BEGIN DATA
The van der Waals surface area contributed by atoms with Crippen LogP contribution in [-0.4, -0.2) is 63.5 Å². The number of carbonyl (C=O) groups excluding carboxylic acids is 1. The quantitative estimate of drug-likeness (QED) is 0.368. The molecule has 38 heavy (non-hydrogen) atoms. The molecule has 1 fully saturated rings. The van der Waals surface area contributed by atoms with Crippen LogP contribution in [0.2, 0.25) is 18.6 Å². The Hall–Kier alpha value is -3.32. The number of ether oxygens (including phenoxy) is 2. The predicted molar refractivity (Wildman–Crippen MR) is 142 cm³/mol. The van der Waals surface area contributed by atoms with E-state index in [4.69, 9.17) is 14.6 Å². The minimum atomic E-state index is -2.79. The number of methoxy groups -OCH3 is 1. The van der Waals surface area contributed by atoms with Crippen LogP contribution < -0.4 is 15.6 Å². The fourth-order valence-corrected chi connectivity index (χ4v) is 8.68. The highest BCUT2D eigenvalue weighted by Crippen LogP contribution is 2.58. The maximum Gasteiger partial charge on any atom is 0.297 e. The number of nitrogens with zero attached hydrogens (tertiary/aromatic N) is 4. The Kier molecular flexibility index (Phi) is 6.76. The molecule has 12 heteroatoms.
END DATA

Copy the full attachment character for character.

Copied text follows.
The van der Waals surface area contributed by atoms with Crippen LogP contribution in [-0.4, -0.2) is 63.5 Å². The number of carbonyl (C=O) groups excluding carboxylic acids is 1. The quantitative estimate of drug-likeness (QED) is 0.368. The molecule has 38 heavy (non-hydrogen) atoms. The molecule has 1 fully saturated rings. The van der Waals surface area contributed by atoms with Crippen LogP contribution in [0.2, 0.25) is 18.6 Å². The Hall–Kier alpha value is -3.32. The number of ether oxygens (including phenoxy) is 2. The predicted molar refractivity (Wildman–Crippen MR) is 142 cm³/mol. The van der Waals surface area contributed by atoms with E-state index in [4.69, 9.17) is 14.6 Å². The minimum atomic E-state index is -2.79. The number of methoxy groups -OCH3 is 1. The van der Waals surface area contributed by atoms with Crippen LogP contribution < -0.4 is 15.6 Å². The fourth-order valence-corrected chi connectivity index (χ4v) is 8.68. The highest BCUT2D eigenvalue weighted by Crippen LogP contribution is 2.58. The maximum Gasteiger partial charge on any atom is 0.297 e. The number of nitrogens with zero attached hydrogens (tertiary/aromatic N) is 4. The Kier molecular flexibility index (Phi) is 6.76. The molecule has 12 heteroatoms.